Lingering fatigue, loss of taste and smell reported most often

Close to a third of people who experienced mild to moderate Covid-19 symptoms during the acute phase of the illness had lingering symptoms 7 to 9 months later, according to a follow-up study from Switzerland.

Fatigue, loss of taste or smell, headache, and shortness of breath were the most commonly reported long-haul symptoms, but the severity of these symptoms was generally reported to be mild to moderate at 7 to 9 months by study participants.

More than half of study participants reported having no lingering symptoms 7 to 9 months after their Covid-19 diagnosis, but 11% reported worsening symptoms after initially reporting no ongoing symptoms.

The patient-reported survey study, published online this week in Annals of Internal Medicine, is just the latest to show ongoing symptoms in a significant percentage of people with Covid-19 months after the acute phase of the illness.

A separate survey involving more than 200 patients with both mild and severe acute Covid-19 showed persistent symptoms in roughly a third, 7 to 9 months after diagnosis.

And a recent systematic review of 45 studies also showed evidence of persistent symptoms following the acute phase of Covid-19 in a significant percentage of patients.

In the latest study, researcher Mayssam Nehme, MD, and colleagues from the Geneva University Hospitals surveyed 629 adult Covid-19 patients from mid-March to mid-May 2020 using telephone interviews at enrollment and 30 to 45 days and 7 to 9 months from diagnosis.

Their median age was 41 years, 60.9% were women, 25.3% were health care workers, and 70.7% had no underlying risk factors.

In all, 410 patients completed follow-up at 7 to 9 months after diagnosis, and 39% of these people (n=179) reported having residual symptoms including fatigue (20.7%), loss of taste or smell (16.8%), shortness of breath (11.7%), and headache (10.0%).

Among the other main findings:

  • Among those with symptoms lasting 7 to 9 months, 27.6% had only 1 symptom, 26.4% had 2 symptoms, 18.4% had 3 symptoms, 10.9% had 4 symptoms, 4.0% had 5 symptoms, and 12.6% had 6 or more symptoms.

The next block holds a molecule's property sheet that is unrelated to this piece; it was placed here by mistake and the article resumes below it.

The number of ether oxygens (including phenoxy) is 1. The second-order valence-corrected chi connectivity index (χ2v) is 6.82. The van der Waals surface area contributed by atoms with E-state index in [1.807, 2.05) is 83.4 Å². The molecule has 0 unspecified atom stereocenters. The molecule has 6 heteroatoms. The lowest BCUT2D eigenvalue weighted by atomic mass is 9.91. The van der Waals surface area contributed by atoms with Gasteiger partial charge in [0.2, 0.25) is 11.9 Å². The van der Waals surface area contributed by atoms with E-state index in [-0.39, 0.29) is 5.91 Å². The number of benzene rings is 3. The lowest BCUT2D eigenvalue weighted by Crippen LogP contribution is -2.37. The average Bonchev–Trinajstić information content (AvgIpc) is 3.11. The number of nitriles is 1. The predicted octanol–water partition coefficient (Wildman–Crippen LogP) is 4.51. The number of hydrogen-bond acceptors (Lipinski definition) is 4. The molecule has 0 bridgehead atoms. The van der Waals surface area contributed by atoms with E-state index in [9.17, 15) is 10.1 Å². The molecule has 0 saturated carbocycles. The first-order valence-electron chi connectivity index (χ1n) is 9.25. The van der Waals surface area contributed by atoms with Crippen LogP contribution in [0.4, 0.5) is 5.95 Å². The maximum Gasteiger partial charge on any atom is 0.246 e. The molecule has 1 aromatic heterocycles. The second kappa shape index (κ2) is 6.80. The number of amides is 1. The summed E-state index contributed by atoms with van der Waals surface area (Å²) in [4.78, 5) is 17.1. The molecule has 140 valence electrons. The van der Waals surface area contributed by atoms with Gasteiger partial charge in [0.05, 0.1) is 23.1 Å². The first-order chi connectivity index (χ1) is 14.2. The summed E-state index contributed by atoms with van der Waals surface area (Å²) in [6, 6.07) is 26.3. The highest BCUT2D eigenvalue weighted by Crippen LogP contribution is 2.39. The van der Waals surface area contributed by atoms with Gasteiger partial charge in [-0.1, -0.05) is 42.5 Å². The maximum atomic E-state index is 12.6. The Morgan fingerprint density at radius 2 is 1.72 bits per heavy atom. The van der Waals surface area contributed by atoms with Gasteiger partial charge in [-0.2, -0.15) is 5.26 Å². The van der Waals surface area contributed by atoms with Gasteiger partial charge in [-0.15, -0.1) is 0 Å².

• Of the 311 participants with data at all 3 follow-up time points, 37% reported symptom resolution by 30 to 45 days and an additional 19% reported symptom resolution by 7 to 9 months (total of 56% with symptom resolution).
  • Conversely, 27% had symptoms at all 3 time points, and 10% reported symptoms at baseline and at 7 to 9 months but not at 30 to 45 days.
  • Just 4% of participants reported no symptoms during all 3 time points, 2% had no symptoms at baseline but had symptoms at 30 to 45 days and 7 to 9 months, and 1 person had no symptoms at baseline and 30 to 45 days but had symptoms at 7 to 9 months.

Among those who reported fatigue weeks or months after their Covid-19 diagnosis, 70.6% (60 of 85) graded their fatigue on the ECOG performance scale as 0 (no limitations) and 27.0% (23 of 85) graded their fatigue as 1 (restricted in physically strenuous activity). Dyspnea was graded as 0 (breathless with strenuous exercise) on the mMRC dyspnea scale in 29.2% (14 of 48) of cases and as 1 (breathless walking up a slight hill or hurrying on ground level) in 60.4% (29 of 48) of cases.

For latest news and updates

Most patients who reported loss of smell, headache, loss of taste, insomnia, myalgia, hair loss, cough, or loss of appetite reported their symptoms as at least moderate.

The researchers wrote that mechanisms that could possibly explain long-hauler symptoms include “direct tissue invasion, profound inflammation, and a related immune system response.”

Study limitations cited by Nehme and colleagues included the necessary exclusion of patients with asymptomatic acute Covid-19 from the analysis, due to lack of testing, the lack of information on socioeconomic status and race/ethnicity, and the possibility that symptoms described by the survey responders were not related to Covid-19.

Despite these limitations, the researchers concluded that their findings add to the growing evidence linking Covid-19 with long-term symptoms in a significant percentage of patients.

“Recognition of post-acute sequelae of SARS-CoV-2 and potential predictors is important in reaching a more thorough understanding of the disease and its long-term effects,” they wrote. “With a high prevalence of symptoms at 7 to 9 months, physicians should continue to monitor patients with Covid-19 over the long term.”

  1. Close to a third of people who experienced mild to moderate Covid-19 symptoms during the acute phase of the illness had lingering symptoms 7 to 9 months later.

  2. Fatigue, loss of taste or smell, headache, and shortness of breath were the most commonly reported long-haul symptoms.

Salynn Boyles, Contributing Writer, BreakingMED™

No funding source was declared for this study, and the researchers declared no relevant disclosures.

Cat ID: 190

Topic ID: 79,190,730,933,190,926,192,927,151,928,925,934